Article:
Dec. 1, 2001 was one of the best nights of my life.
The fifth-ranked Tennessee Vols were a massive, double-digit underdog to second-ranked Florida. The team was led by Steve Spurrier, an East Tennessee native from Johnson City and it made our blood boil.
I disliked the Gators. In retrospect, UT shouldn’t have been that much of an underdog because that Vols team was loaded with talent. It was maybe the last truly great team of Phillip Fulmer’s coaching career.
Fulmer was at his best when he could play the underdog card. He took that team to Gainesville and jumped on the Gators who battled back to take the lead at the half. With a trip to the SEC championship on the line, the Vols battled back – running the ball down Florida’s throats as little tailback Travis Stephens went absolutely wild.
Florida scored a late touchdown to make it interesting. We went crazy when the Vols won.
The call went out for Vol fans to meet the team as it arrived back at the University of Tennessee campus.
And of course, we had to go.
It was late when they finally arrived to the waiting pandemonium. We cheered. We sang. Somebody, regrettably in hindsight, handed out roses because the National Championship was going to be held at the Rose Bowl that year.
When it was over, it was after midnight and I had adrenaline and euphoria rushing through my veins.
I looked at my wife Leslie and made the call: It was time for fresh Krispy Kreme Doughnuts.
When did Krispy Kreme first open?
Krispy Kreme is an institution. Founded by a New Orleans chef working in North Carolina in 1937, a Krispy Kreme doughnut is a gift from heaven.
When the hot light is lit, indicating hot, fresh doughnuts are available, Krispy Kreme shops might be the best restaurants in the South.
At that time, Krispy Kreme was growing from a Southern sensation to a national one. The brand was expanding outside the region and bringing its awesome doughnut experience to places that frankly needed the delicious flavor boost of a long john topped with creamy chocolate icing and filled with rich Bavarian custard.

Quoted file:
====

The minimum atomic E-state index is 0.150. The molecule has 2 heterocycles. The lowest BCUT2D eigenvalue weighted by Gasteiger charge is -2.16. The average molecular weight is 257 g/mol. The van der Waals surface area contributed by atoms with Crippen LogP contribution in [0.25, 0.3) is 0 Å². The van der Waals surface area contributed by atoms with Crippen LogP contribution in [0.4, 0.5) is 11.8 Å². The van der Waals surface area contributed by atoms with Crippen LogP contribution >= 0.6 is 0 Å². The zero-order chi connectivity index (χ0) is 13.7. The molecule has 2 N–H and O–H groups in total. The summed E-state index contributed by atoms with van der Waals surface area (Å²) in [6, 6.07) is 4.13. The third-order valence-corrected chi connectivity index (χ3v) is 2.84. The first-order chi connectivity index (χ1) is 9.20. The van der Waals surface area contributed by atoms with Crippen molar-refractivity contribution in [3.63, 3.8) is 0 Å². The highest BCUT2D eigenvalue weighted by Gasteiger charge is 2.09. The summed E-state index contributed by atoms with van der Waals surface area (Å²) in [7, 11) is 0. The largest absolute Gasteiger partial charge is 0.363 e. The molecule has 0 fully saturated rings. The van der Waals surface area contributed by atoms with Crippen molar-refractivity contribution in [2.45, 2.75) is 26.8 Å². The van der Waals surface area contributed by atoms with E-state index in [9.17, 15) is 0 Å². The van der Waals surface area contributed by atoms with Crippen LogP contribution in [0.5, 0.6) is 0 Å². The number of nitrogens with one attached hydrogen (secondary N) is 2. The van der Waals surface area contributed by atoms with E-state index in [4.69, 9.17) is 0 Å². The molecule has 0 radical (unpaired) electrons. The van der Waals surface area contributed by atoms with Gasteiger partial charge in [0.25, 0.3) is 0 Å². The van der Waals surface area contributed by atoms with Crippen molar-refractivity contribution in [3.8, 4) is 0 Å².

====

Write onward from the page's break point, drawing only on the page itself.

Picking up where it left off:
With the exception of clubs, bars and Waffle House, Knoxville tends to close down around midnight. In fact, even earlier twenty years ago.
So, as we pulled up to the Krispy Kreme on Kingston Pike, there was a long line. But the hot sign was lit and we were young and energetic and had nothing but time to wait for a tasty treat.
We got some fresh original glazed doughnuts and I’m sure some fancier varieties. Anything with smooth chocolate icing is always a hit and I enjoy a doughnut with zesty lemon filling.
We’d beaten Florida. We had hot doughnuts. We were Knoxville royalty that night.
The rise and fall of Krispy Kreme
The rapid expansion of the 90s led to the company going public, coincidentally in 2001. And things looked rosy for a couple of years.
There were Krispy Kreme locations everywhere but then the market took a dramatic turn. The company posted a loss in May of 2004, blaming the low carb trend of the Atkins diet. Analysts, however, noted rival purveyor Dunkin Donuts hadn’t suffered the same way.
As a result, investors began questioning if Krispy Kreme Doughnuts, much like that 2001 Vols team, had gotten a little too cocky. Perhaps flew too close to the sun.
The company suffered a blow that it never quite recovered from, opening the door for companies like Dunkin to come South.
Does Tennessee have Krispy Kreme?